Huge apologies for the mistake, Nancy. We'll get that date updated online. Thanks for bringing it to our attention.
Kirsten Akens, associate editor
I am looking forward to seeing everyone at the book signing! It is on SUNDAY, January 20 from 3 to 5 p.m.
Another great GLBTIQ book that recently came out is "The Cross in the Closet" by Timothy Kurek about a southern baptist young adult who came out as gay for a year to see how his family, friends and church/ community would treat him. Great book- amazing courage and meekness to do such a thing and see for himself that God loves and accepts GLBTIQ people too. I want to bring Timothy to CS during Pride to speak to our Youth group and community. I think this could open up dialog between the GLBTIQ and church community to promote tollerance, acceptance and peace among all people who live in Colorado.
I think you're wrong about A Land More Kind Than Home. That's been on my to-read list for seems like a year. I saw reviews of that book all over the Internet. So it hasn't been "under the radar" in my opinion. Wilderness, however, has been, although that, too, has been on my too-read list. I just by chance found a review of that book and now really want it.
I just now saw that the poems are here. At first they didn't show. I believe there are two versions of the ending, with the thought's being the same. I may be recalling the version online......
"Red Alert" is among the favorites of mine. If you recall, the ending is something like "for years, I thought it was wolves I had to beware." In other words, it was never wolves, but the mother. Nothing can prepare one for mothers of any kind. I have heard audiences nervously, slightly giggle at the end of this one when Lois has performed it, and I have heard them outright gasp. It is a very powerful piece.
Wow. Really enjoyed Red Alert. "dressed me in the color of raw meat ..." powerful. So much our parents can't -- or won't -- prepare us for.
Bill was an inspiration and a wonderful person! I feel lucky to have known him and am glad his story is being told!
It was partly Bill Hyer who inspired me to become a foster parent. RIP Bill
I'm not buying it. Been a Nazarene my entire life, and the church never kept me from doing anything (appropriate or inappropriate) I wanted to do (and I'm from the Southern wing of the denomination). Sanity and common sense did.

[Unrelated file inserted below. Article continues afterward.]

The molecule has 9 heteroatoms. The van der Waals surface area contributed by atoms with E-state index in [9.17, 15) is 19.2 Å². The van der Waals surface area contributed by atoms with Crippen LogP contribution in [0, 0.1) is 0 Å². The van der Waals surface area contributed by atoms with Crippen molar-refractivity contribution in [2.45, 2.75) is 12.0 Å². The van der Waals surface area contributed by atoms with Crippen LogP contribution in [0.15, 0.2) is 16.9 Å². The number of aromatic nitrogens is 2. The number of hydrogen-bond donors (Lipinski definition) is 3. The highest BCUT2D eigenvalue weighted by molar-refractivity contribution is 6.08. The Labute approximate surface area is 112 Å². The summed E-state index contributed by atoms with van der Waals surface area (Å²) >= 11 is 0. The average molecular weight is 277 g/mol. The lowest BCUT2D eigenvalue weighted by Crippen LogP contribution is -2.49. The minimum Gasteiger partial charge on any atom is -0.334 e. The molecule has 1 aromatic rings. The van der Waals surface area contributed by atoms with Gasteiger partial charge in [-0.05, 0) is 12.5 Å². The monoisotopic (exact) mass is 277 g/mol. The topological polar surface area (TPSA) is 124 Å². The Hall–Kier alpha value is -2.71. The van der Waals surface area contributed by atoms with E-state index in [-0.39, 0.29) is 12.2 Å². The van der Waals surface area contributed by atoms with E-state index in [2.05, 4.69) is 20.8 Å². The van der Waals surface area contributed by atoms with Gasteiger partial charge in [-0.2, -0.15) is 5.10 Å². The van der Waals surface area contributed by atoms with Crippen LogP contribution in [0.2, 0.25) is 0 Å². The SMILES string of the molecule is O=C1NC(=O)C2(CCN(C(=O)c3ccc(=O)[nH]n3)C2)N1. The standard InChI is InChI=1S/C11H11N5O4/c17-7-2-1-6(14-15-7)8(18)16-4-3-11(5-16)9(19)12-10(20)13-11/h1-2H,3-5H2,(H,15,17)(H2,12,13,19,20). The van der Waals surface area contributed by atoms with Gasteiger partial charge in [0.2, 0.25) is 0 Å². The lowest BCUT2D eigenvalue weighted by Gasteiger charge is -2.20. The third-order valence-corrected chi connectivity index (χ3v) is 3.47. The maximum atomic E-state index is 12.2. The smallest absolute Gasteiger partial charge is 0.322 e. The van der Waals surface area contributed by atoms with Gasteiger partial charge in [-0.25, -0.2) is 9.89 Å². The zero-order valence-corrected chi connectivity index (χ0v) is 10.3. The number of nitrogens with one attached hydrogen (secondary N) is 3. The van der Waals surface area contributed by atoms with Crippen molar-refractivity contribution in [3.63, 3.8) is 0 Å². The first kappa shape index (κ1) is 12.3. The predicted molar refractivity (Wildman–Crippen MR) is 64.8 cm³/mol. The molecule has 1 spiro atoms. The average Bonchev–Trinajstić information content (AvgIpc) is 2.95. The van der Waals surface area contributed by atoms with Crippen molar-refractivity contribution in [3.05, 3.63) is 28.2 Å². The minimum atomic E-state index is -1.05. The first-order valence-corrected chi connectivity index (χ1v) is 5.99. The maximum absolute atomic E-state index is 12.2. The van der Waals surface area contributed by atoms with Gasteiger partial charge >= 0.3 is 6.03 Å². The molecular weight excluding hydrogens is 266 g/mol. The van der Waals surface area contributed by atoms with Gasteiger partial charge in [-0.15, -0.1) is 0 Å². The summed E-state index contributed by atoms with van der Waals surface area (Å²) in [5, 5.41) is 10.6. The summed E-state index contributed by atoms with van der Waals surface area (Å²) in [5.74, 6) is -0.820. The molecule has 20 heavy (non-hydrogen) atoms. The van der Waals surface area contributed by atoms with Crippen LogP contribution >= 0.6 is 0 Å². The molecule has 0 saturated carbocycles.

Sounds like someone is trying to make C/Naz or Christianity in general a scapegoat for her own hangups.
NOW, to fix my errors! POETRY Magazine's startup was 1912! Lois' emergence into the world was 1913. So sorry! J. (aka Billy Pilgrim)
Thank you SO MUCH to The Independent for advertising this event! A small clarification - POETRY Magazine's start-up was in 2012, and Poetry West organized as such in 1982; thus the 2012 celebrations. Lois did "emerge" in 2013, however! Again, thank you - and the readings will be from several of her books, including, hopefully, the one in progress/compiled/not yet published. She will also deliver some autobiography and there will be time for questions. "I know of nothing so powerful as a word." - Emily Dickinson (if possibly a slight paraphrase) Julianza
Kirsten Akens, THANK YOU for telling us about Mark Stevens' Buried by the Roan that delves into gas & oil industry fracking in Colorado wilderness. Questioning, even of the status quo, is always good, whatever the results may be. Glad Stevens knows about the EPA pursing more analysis -- as they should have done per their own 1987 report on fracking that was only recently brought to light! Yep, it just takes mild attentiveness to realize fracking's effect on landscape and animals, which in Colorado is ruining tourism as well. I agree with your quote of Stevens regarding people's ill health: "... it seems to me that this is something that's happening wherever there's fracking." Please check out www.frackingcolorado.wordpress.com by What the Frack? Commission (Arapahoe County, Colorado). Thanks again, Randee Webb (facebook: Fracking Colorado)